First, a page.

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beth shearim

Beth Shearim was an important Rabbinical center in the time of the Mishnah and one of the Sanhedrin’s seats. Later, the site was abandoned, and even its location was forgotten. Rediscovered in the 1930s, today, Beth Shearim is an important archaeological site and a UNESCO World Heritage Site.

History and Archaeology of Beth Shearim

Located in the fertile plains of the western Jezreel valley, Beth Shearim (In Hebrew ‘House of Barley’) was a Jewish center in antiquity. In the 2nd century CE, Beth Shearim housed the Jewish high court (the ‘Sanhedrin’) and was also the hometown of Rabbi Judah ‘Hanasi’ (‘The Prince’).

The Sanhedrin

Sanhedrin building beth shearimDeuteronomy 17:8-9 states that legal issues that are not solved in the municipal court can be ruled by a high court. Such a higher court is not documented in the Old Testament, but later, when Judaism was highly influenced by Hellenism, such a court existed. It was called Sanhedrin, which means “sitting together” or “assembly” in Greek. The Sanhedrin was split into a lower court, with 23 members, and a higher court, having 71 members. The head of the higher court was a ‘Nassi.’ In the time of the temple, it was occasionally the high priest, and at times it was the king.

During the Temple’s period, the higher court assembled in the ‘Hall of Hewn Stones’ on the Temple Mount. Later, after the destruction of the Temple, it resumed its activity in Yavne, and later, it wandered between Usha, Sheferam, Beth-Shearim, Sepphoris, and Tiberias. The Byzantine Christian Authorities disbanded the Sanhedrin in 425 CE, and it never resumed again.

  • Read more about the Sanhedrin and a tour following the Sanhedrin here.

Bet Shearim was also reputed for its cemetery, where many Rabbis were buried in catacombs. But following the Galus rebellion, in 350 CE the site was abandoned, and eventually even its location was forgotten.

Beth Shearim Rediscovered

Alexander Zaid, a Jewish pioneer overseeing properties in the Western Jezreel Valley, rediscovered the site in 1936. He reported on discovering an ancient burial cave at the Hebrew University. An archaeological expedition dug the cave and its surroundings and found that it was part of an ancient cemetery (necropolis), adjacent to a city from Roman times. A Greek Inscription engraved over one of the tombs indicated the deceased was native of “Bisara” – the Greek name for Beth Shearim. Beth Shearim was finally re identified.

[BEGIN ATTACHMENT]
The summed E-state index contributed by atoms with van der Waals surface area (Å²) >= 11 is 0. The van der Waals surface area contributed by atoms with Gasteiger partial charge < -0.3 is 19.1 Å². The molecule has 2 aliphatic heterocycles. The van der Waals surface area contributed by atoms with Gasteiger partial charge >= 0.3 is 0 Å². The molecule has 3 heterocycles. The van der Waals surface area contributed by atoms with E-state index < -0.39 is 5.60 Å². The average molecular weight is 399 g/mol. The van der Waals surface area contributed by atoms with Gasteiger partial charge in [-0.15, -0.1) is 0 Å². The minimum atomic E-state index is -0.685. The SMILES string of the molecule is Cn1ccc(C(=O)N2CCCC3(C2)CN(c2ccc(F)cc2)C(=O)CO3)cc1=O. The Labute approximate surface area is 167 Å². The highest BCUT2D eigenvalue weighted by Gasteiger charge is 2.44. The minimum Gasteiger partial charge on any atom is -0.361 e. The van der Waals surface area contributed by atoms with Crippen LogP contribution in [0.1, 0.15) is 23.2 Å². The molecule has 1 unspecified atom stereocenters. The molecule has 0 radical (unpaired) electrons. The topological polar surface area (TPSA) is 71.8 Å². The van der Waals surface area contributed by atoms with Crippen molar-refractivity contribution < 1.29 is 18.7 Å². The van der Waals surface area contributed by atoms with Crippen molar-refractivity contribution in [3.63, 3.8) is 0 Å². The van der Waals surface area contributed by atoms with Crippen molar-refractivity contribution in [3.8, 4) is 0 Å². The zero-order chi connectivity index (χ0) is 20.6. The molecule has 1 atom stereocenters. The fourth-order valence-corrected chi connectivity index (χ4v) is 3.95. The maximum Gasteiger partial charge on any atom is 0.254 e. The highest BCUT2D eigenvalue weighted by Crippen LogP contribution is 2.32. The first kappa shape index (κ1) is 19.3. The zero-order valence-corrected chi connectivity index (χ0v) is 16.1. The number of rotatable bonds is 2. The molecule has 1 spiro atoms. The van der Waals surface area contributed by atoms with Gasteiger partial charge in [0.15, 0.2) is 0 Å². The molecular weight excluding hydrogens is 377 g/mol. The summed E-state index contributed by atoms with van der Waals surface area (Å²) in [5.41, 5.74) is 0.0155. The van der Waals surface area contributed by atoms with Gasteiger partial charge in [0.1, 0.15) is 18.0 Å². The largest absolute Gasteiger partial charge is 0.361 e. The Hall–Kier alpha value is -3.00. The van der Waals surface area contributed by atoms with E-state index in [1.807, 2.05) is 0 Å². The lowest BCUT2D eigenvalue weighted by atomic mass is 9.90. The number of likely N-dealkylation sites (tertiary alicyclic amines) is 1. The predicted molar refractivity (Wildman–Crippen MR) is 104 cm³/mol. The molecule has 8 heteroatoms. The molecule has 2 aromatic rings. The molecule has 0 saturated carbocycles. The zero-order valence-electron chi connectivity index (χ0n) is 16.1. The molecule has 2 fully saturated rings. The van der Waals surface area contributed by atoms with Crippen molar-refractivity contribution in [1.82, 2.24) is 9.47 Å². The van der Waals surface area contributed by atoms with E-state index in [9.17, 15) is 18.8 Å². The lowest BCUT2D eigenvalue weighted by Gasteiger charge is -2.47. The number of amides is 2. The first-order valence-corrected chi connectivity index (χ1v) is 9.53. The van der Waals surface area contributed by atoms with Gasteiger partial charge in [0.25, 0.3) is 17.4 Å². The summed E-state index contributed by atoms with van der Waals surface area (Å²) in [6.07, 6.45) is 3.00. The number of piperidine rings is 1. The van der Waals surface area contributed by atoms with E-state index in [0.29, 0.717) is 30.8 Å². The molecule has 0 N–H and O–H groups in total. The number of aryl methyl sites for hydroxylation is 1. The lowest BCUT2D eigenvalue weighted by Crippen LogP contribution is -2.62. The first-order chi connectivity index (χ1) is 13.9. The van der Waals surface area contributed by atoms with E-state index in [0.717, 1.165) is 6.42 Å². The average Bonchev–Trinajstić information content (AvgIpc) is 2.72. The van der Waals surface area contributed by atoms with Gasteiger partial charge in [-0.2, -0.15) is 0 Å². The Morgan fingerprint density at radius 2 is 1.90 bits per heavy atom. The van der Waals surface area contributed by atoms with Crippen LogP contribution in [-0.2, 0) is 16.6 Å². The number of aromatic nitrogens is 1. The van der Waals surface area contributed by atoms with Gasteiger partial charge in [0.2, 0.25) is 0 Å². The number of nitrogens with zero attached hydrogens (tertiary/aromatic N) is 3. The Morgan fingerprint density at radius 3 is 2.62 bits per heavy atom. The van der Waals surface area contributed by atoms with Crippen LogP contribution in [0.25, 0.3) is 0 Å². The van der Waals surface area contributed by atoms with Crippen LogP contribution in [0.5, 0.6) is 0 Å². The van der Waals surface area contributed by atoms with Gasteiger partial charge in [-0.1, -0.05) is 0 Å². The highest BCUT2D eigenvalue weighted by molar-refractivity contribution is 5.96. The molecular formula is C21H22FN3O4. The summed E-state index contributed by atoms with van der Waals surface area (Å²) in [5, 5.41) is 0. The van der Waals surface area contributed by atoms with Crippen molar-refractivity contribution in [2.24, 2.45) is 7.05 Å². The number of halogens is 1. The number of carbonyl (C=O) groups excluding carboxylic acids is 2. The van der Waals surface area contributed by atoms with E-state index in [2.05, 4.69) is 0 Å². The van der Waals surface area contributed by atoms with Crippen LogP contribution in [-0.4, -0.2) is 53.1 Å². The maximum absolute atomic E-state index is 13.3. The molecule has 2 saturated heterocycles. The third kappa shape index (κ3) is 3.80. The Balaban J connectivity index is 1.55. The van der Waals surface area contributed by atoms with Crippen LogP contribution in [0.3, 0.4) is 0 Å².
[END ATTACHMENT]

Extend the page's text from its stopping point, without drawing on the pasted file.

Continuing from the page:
The excavations yielded evidence mostly of the city’s cemetery. Hundreds of burials, mostly in stone coffins (sarcophagi) were recorded in over 50 burial caves set like catacombs. Some of the coffins were well decorated, and some were found with inscriptions. It is estimated that many Jews wanted to be buried here, as it was the burial site of the famous Rabbi Judah Hanasi. Of the city itself little in known, and most of ancient Beth Shearim is still waiting to be excavated. Nevertheless, two basilica-shaped public buildings found near the city’s walls are possibly ancient synagogues and perhaps even the Sanhedrin’s council building.

Touring Beth Shearim

Today, Beth Shearim is a national Park and a UNESCO World Heritage site. It is known mostly for its catacombs, now all lit up. One of the caves was developed to a museum that also includes an introduction video. The site is children-friendly and can be a great adventure for kids fond of mystery caves.

A tour of Beth Shearim can be combined with in a day tour in the north.

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